Edgar’s case, while less flamboyant, rests on the advice and recommendations of mental health experts. Attias’s treatment team at Patton recommended that he be released into the highly structured Conditional Release Program (CONREP) run by Dr. Schipper. There he would spend 90-180 days in a transitional residential facility learning how to take greater responsibility for day-to-day living. He would transfer to a 58-person residential facility, attend one-on-one therapy once a week, group therapy twice a week, meet with a psychiatrist once a week, and be subject to random drug testing and searches of his person and his room. Should he relapse, refuse to take his meds, act out, or not comply in any way, he could be sent back to Patton. This plan has been embraced by Dr. Schipper of CONREP, as well as Dr. Robert Davis and Troy Freimuth of Patton. In addition, it’s been echoed by two court-appointed psychiatrists assigned to evaluate Attias’s risk potential.
In 2011, Attias was re-diagnosed; his crime, it’s now believed, was caused by a drug-induced psychosis. Attias, then 18, had stopped taking his medications shortly after beginning classes at UCSB; he also started taking drugs like Ecstasy and Ketamine — a cat tranquilizer with nasty psychological side effects. His father, desperate to gain some leverage with his noncompliant, bipolar, and possibly schizophrenic son, had given Attias a car. And that was after he had recently crashed two. According to this new diagnosis, Attias is not a human time bomb afflicted with a host of scary disorders that could make him blow at any time. While he’s still seriously mentally ill — and now has the brand new “pervasive developmental disorder” diagnosis — Attias, it’s now believed, is better able to manage his violent rages as long as he takes his new medications — as well as his old ones — and stays away from drugs like Ketamine. It is the collective wisdom of these experts that Attias is sincerely invested in his recovery and genuinely insightful into his mental illness. And since he’s started taking Depakote since the fall of 2010, he’s been dramatically better at keeping his arrogance, entitlement, volatility, and belligerence in check.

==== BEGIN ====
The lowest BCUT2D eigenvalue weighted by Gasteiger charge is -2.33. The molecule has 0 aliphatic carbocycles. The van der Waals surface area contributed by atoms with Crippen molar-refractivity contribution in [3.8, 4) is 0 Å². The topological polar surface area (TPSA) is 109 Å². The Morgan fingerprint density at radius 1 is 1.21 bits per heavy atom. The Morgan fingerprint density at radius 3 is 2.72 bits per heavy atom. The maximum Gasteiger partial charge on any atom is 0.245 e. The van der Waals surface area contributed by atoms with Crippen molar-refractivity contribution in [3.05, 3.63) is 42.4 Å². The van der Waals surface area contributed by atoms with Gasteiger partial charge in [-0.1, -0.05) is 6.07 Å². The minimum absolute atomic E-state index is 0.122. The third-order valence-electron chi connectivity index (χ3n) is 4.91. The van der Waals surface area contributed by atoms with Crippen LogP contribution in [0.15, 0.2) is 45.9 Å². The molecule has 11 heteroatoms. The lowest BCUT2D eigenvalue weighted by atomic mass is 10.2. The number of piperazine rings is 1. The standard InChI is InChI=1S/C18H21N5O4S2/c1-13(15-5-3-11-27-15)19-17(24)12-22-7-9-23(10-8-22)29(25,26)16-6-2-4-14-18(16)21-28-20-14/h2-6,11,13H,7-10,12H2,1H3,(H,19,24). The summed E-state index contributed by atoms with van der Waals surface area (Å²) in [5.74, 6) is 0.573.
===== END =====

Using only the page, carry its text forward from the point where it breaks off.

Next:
While prosecutor Waldman has yet to fully make her case, she’s pointedly suggested that Attias could be playing the experts. After all, she argued, they schooled him on exactly what he should say for the past eight years. In 2008, she noted, many of the same experts were poised to make the same recommendation but had to back off after he sent the sexually detailed letters. And without explicitly saying so, she’s questioning how “expert” the experts really are. Only in the past 18 months have they settled down on a consistent diagnosis for a patient they’ve had for 10 years. Gone now are references to Attias’s narcissistic and obsessive-compulsive tendencies, which once were listed prominently in his evaluations. And she succeeded in placing a few doubts whether the CONREP program lives up to its highly structured hype. Attias, she elicited, will spend a few hours every other day — Monday through Friday — in CONREP programs but, otherwise, will be footloose. The board and care home where he’d live is located in a neighborhood where at night drugs are openly sold and where four resident managers are supposed to ride herd on 58 troubled souls. And as for the magical transformative powers of Depakote, Waldman noted that Attias took it while first attending UCSB and then later when he first was committed to Patton.
Waldman should conclude her case later this week. Then, it will be up to Judge Adams to determine what risk Attias currently poses and whether he wants to take it.